Collaboratively designing Things through sketching

So far, Ianus, Alexan­der and I have announced three of the four peo­ple who’ll be speak­ing at the first Dutch This hap­pened. They are Fabi­an of Ron­i­mo Games, Phi­line of Super­nana and Dirk of IR labs The final addi­tion to this won­der­ful line-up is Wern­er Jainek of Cul­tured Code, the devel­op­ers of Things, a task man­age­ment appli­ca­tion for Mac OS X as well as the iPhone and iPod Touch.

When I first got in touch with the guys at Cul­tured Code, I asked who of the four prin­ci­pals was respon­si­ble for inter­ac­tion design. I was sur­prised to hear that a large part of the inter­ac­tion design is a col­lab­o­ra­tive effort. This flies in the face of con­ven­tion­al wis­dom in design cir­cles: You’re not sup­posed to design by com­mit­tee. Yet no-one can deny Things’ inter­ac­tion design is sol­id, focused and cohe­sive.

Things touch still life by Cultured Code

Wern­er and his asso­ciates col­lab­o­rate through vig­or­ous sketch­ing. Some­times they pro­duce many mock-ups to iron out appar­ent­ly sim­ple bits of the appli­ca­tion. A prime exam­ple being this recur­ring tasks dia­log. Just look at all the alter­na­tives they explored. Their atten­tion to detail is admirable. Also, take a look at the pho­tos they post­ed when they announced Things touch. I’m sure that, if you’re a design­er, you can’t help but love care­ful­ly exam­in­ing the details of such work in progress.

Wern­er tells me he’s been busy scan­ning lots of sketch­es to share at This hap­pened – Utrecht #1. I can’t wait to hear his sto­ries about how the design of both the desk­top and mobile app have hap­pened.

Wern­er com­pletes our line-up. Which you can see in full at There, you’ll also be able to reg­is­ter for the event start­ing this Mon­day (20 Octo­ber). I hope to see you on 3 Novem­ber, it promis­es to be a love­ly filled with the sto­ries behind inter­ac­tion design.

links for 2008-10-16

links for 2008-10-14

How a student game became a Wii and DS title

It’s time to start reveal­ing the speak­ers for This hap­pened – Utrecht #1. First up is Fabi­an Akker, co-founder of the inde­pen­dent stu­dio Ron­i­mo Games. The stu­dio was fund­ed with mon­ey Fabi­an and his col­leagues earned by sell­ing the con­cept behind one of their games to THQ.1 The game is called De Blob, and the new ver­sion is now avail­able on the Nin­ten­do Wii and DS.2 As part of a 3rd year assign­ment at the Utrecht School of the Arts’ Game Design and Devel­op­ment course, De Blob was cre­at­ed for the munic­i­pal­i­ty of Utrecht. The aim was to allow peo­ple to explore the city’s future sta­tion area, which is under heavy recon­struc­tion. You could there­fore call De Blob a seri­ous game — a game that is not only fun but also use­ful. It is not often that a seri­ous game makes the tran­si­tion to a title aimed pure­ly at enter­tain­ment. It is more often the case that an enter­tain­ment con­cept gets inject­ed with some ‘seri­ous’ con­tent, with usu­al­ly dis­ap­point­ing results. At This hap­pened – Utrecht #1 Fabi­an, who was the orig­i­nal game’s lead design­er, will share the sto­ry of how it came to be.

Screenshot of De Blob, created by Ronimo Games, published by THQ

I announced This hap­pened – Utrecht #1 last week. The event takes place on Mon­day 3 Octo­ber at 20:30. Reg­is­tra­tion will open next Mon­day (20 Octo­ber) — space is lim­it­ed so mark your cal­en­dars!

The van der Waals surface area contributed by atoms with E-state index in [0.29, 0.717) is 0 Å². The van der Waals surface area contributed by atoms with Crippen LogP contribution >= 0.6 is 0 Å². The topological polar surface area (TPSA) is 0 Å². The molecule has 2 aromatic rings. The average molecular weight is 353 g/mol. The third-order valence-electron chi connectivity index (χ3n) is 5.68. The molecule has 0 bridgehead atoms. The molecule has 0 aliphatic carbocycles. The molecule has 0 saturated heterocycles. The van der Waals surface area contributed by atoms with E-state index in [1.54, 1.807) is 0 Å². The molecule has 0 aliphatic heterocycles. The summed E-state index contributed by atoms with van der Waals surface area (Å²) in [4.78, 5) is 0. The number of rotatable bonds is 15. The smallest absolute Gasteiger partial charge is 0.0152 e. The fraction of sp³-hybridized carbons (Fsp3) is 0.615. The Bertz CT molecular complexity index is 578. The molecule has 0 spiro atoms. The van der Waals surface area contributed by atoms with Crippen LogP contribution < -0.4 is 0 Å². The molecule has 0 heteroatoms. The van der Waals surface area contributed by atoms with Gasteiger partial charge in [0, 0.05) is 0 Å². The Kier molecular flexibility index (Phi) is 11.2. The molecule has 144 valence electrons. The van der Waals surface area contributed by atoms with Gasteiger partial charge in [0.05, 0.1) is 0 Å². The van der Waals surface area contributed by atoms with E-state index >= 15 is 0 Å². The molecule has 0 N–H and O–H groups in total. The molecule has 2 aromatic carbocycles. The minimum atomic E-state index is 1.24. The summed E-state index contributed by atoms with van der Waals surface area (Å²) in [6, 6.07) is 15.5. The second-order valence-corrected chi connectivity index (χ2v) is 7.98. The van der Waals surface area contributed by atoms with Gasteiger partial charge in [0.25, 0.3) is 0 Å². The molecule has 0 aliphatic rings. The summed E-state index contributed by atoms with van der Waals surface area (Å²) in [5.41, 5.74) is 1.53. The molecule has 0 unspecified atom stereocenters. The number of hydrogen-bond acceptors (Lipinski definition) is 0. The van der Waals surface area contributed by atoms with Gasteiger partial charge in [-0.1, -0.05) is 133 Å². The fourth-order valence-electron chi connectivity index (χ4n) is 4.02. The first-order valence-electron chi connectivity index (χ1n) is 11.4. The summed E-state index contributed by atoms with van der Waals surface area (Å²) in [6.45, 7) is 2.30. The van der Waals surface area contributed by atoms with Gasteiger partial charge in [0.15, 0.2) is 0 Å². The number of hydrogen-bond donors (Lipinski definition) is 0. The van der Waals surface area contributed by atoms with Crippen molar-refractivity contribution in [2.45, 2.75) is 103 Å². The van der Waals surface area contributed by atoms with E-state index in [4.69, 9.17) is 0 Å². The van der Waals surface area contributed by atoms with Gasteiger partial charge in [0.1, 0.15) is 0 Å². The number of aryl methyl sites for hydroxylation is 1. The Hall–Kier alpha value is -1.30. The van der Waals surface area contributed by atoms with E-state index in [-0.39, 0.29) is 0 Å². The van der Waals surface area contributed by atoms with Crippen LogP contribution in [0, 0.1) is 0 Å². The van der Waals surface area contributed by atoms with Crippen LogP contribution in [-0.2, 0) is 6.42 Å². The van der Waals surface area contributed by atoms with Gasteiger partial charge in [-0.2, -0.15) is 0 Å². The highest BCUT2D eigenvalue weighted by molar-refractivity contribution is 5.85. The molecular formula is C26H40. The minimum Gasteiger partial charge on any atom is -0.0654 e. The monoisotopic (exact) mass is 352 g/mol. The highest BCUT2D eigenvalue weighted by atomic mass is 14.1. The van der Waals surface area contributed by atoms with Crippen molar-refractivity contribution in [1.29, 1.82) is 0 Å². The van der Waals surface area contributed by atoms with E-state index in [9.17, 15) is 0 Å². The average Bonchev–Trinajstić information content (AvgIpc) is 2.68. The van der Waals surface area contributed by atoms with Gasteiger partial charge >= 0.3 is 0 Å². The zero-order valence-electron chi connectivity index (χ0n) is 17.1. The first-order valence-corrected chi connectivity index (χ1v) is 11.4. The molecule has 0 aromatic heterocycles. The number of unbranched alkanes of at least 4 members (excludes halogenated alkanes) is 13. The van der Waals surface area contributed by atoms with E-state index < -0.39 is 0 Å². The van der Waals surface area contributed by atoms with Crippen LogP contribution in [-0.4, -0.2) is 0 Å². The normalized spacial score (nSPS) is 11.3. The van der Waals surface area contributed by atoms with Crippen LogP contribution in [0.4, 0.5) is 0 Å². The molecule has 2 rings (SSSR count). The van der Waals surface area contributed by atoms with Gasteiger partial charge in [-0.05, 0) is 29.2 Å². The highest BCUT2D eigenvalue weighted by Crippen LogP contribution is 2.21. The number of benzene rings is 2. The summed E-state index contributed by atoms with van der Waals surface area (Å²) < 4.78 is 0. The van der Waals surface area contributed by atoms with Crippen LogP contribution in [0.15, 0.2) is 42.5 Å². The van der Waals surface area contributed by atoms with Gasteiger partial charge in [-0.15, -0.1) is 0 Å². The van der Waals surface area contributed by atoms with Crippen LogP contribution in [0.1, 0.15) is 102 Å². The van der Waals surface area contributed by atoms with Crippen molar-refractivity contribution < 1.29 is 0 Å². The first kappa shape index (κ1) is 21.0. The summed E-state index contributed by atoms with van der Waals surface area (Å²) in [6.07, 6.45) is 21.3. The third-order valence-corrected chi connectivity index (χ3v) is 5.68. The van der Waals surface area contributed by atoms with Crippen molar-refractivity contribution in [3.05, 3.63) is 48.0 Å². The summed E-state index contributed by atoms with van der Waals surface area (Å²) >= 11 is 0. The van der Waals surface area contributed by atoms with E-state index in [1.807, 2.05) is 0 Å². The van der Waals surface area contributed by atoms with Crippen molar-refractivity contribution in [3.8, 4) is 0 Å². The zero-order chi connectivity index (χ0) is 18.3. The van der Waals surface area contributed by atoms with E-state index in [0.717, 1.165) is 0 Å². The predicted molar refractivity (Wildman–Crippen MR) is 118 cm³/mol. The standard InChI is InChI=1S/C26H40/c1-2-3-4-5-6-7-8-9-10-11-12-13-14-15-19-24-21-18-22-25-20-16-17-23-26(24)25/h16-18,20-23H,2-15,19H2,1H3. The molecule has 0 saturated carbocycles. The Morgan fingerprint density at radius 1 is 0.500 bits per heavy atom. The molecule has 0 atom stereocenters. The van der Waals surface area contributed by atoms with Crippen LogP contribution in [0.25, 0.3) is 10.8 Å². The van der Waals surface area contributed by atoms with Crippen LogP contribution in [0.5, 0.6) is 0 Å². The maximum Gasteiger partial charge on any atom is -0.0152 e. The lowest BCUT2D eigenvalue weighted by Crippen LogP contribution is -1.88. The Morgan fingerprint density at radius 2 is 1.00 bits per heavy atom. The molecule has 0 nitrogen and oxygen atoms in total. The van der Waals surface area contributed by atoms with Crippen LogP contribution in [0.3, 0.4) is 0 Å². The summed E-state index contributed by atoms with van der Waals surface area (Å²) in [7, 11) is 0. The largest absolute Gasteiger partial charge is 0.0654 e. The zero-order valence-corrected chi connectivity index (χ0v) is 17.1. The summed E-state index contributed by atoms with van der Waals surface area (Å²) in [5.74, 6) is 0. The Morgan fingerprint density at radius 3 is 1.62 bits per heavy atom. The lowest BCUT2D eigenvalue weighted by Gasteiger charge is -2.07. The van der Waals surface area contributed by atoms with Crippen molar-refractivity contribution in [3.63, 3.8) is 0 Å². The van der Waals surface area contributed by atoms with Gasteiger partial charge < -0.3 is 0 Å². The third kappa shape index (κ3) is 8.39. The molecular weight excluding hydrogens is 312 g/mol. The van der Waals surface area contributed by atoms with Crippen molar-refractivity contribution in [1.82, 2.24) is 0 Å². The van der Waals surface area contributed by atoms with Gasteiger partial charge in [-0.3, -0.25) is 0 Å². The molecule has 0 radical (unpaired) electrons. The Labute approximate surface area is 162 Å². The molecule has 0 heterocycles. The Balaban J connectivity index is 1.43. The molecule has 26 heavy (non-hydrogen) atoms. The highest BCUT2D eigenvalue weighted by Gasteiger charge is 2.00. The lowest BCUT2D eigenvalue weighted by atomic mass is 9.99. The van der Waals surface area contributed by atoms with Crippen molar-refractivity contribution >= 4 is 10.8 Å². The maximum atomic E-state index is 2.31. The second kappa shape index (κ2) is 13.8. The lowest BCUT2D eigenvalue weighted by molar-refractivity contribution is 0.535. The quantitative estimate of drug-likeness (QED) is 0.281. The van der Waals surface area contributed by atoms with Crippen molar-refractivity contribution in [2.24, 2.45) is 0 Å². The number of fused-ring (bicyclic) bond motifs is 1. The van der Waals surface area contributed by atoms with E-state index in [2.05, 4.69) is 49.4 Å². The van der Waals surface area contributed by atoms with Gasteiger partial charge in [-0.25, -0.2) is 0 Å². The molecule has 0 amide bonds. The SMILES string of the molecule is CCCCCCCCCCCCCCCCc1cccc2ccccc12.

Curi­ous about the rest of the line-up? Tomor­row, Ianus will announce our sec­ond speak­er. Update: go read what Ianus has to say about Phi­line of Super­nana.

  1. THQ is a large pub­lish­er of games, such as Saints Row and Age of Empires. []
  2. The game was rede­vel­oped by an out­side stu­dio. []

Announcing This happened – Utrecht

I’m hap­py to announce This hap­pened – Utrecht; a series of events for inter­ac­tion design­ers that I have been work­ing on togeth­er with Ianus Keller and Alexan­der Zeh. On Mon­day 3 Novem­ber we’ll have our first edi­tion at The­ater Kikker. I’m keep­ing the line-up to myself for now, but I can assure you it is awe­some.

At This hap­pened, you’ll get four to five short lec­tures by inter­ac­tion design­ers about the process behind one of their projects. Each lec­ture is fol­lowed by ample time for dis­cus­sion. We invite speak­ers from many dif­fer­ent domains, such as prod­ucts, web, soft­ware, games, archi­tec­ture and art. This way, we hope to show that although the out­comes are dif­fer­ent, there is a lot to learn from fel­low design­ers work­ing in areas oth­er than your own.

This hap­pened has been going on in Lon­don for some time now, with great suc­cess. I can’t remem­ber when exact­ly I first came across the con­cept, but I do know that from the start I want­ed to intro­duce it in the Nether­lands. Imag­ine my excite­ment when I received an enthu­si­as­tic response to my pro­pos­al from the guys in Lon­don.

I believe This hap­pened real­ly adds some­thing to the design event land­scape. It isn’t often you get to go some­where to hear about the hard work that went into fin­ished projects. Usu­al­ly, you either get a demo of what has been achieved, or you hear some­one talk about what it is he would like to work on, not what he’s actu­al­ly done. Nei­ther is very infor­ma­tive for prac­tis­ing design­ers. At This hap­pened, the focus is firm­ly on process, not on out­come, and on mak­ing & doing, not (only) on think­ing.

Reg­is­tra­tion is free and will open around two weeks before the event starts. Watch this space, or keep an eye on the offi­cial This hap­pened – Utrecht web­site (in Dutch).